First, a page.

Tag Archives: lobbyists

Lobbyist trio set up new firm

News release from MNA Government Relations
(Nashville, TN / September 28, 2016 Three veterans of Tennessee government, Wendell Moore, Jeremy Nagoshiner and Tausha Alexander, have joined to form a new policy consulting firm, MNA Government Relations.

The new firm will focus on providing government relations and procurement services consulting to itsa clients. The combined experience of the new firm’s principals will provide clients the tools and resources necessary to successfully represent their interests to the state’s executive and legislative branches of government. Continue reading

Five legislators hosted on seaside trip by voucher advocate

Five Republican state legislators were hosted on a three-day trip to the Alabama Gulf coast in 2014 by Mike Gill, a board director of Tennessee Federation for Children, a group that actively pushes school voucher legislation and has spent hundreds of thousands of dollars in legislative campaigns through its political action committee, according to The Tennessean.

Reps. Andy Holt, Mike Carter, Billy Spivey and recently ousted lawmaker Jeremy Durham stayed at Gill’s condo and left one morning for a half-day deep sea fishing trip paid for by Gill. They didn’t catch many fish, but the captain showed them how to filet the ones they did. Rep. Jimmy Matlock also made the trip but went to the beach instead of fishing because he gets seasick.

The group traveled to Gill’s Gulf Shores condo and ate seafood at local restaurants on their own dime. They discussed policy, but some say there was a rule not to do so when Gill was around.

Carter, who bunked on a couch in the condo for the three-day trip, thought he might have to take a quiz after watching the movie. He described the weekend as “intense training in integrity” involving “an odd duck.”

(Note: The referenced movie was “A Man for All Seasons,” a 1966 film on the final years of Sir Thomas More, the 16th-century Lord Chancellor of England who clashed with King Henry VIII on religious principles and was beheaded. The men watched the movie one night, then discussed it at length.)
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New coalition set up to push ‘criminal justice reform’

Press release from Tennessee Coalition for Sensible Justice
NASHVILLE – Leaders from advocacy, business and social service groups with constituents across the state came together today to launch the Tennessee Coalition for Sensible Justice. The nonpartisan coalition is committed to advancing criminal justice reform. Founding organizations include the American Civil Liberties Union of Tennessee, the Beacon Center of Tennessee, the Tennessee Association of Goodwills, and the Nashville Area Chamber of Commerce.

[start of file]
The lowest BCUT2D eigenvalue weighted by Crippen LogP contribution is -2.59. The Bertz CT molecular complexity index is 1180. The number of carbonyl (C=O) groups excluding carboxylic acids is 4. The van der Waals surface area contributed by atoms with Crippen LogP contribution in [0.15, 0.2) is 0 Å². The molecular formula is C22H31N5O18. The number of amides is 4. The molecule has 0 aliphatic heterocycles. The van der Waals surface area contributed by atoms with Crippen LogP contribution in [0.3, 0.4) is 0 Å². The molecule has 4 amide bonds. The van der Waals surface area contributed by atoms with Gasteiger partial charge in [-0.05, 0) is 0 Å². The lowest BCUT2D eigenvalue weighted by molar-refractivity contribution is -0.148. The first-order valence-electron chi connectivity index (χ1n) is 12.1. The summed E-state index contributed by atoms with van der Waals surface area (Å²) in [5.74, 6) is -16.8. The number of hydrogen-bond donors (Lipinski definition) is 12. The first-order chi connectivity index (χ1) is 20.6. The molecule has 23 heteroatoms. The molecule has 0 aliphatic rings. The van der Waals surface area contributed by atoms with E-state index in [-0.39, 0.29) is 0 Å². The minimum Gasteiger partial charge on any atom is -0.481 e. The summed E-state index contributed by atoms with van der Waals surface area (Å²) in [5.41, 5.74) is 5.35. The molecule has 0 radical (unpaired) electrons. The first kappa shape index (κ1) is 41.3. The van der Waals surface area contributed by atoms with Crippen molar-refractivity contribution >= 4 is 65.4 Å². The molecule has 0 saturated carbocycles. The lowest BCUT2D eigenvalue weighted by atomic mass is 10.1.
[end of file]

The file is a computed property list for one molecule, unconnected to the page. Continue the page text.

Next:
“These diverse organizations from across the political spectrum came together because we all agree that criminal justice reform is both necessary and urgent,” said Hedy Weinberg, ACLU-TN executive director. “Our current criminal justice system is functioning like a revolving door. We as a state can and must do better to ensure public safety, fair treatment and equality in the justice system. This coalition will be a powerful advocate for smart-on-crime policies at the legislature.”

The coalition will promote reforms that enhance public safety, promote rehabilitation and re-entry, and save taxpayer dollars in order to create a just and fair criminal justice system that offers every Tennessean the opportunity to become a productive member of society. Continue reading

On the prescription painkiller lobby’s influence

(Note: The Associated Press and the Center for Public Integrity have produced a package of stories published this weekend on the politics of those involved in making prescription painkillers. One of them, focused on lobbying efforts and political contributions at the state level, is below and includes a substantial reference to Tennessee. ‘

The Tennessean has done a sidebar reporting that Tennessee politicians received more than $1.6 million in campaign contributions over the past decade from pharmaceutical companies and other members of the Pain Care Forum, a coalition that meets monthly to discuss opioid-related issues. That report is HERE.)

By Geoff Mulvihill, Liz Essley Whyte and Ben Wieder, Associated Press and Center for Public Integrity
The makers of prescription painkillers have adopted a 50-state strategy that includes hundreds of lobbyists and millions in campaign contributions to help kill or weaken measures aimed at stemming the tide of prescription opioids, the drugs at the heart of a crisis that has cost 165,000 Americans their lives and pushed countless more to crippling addiction.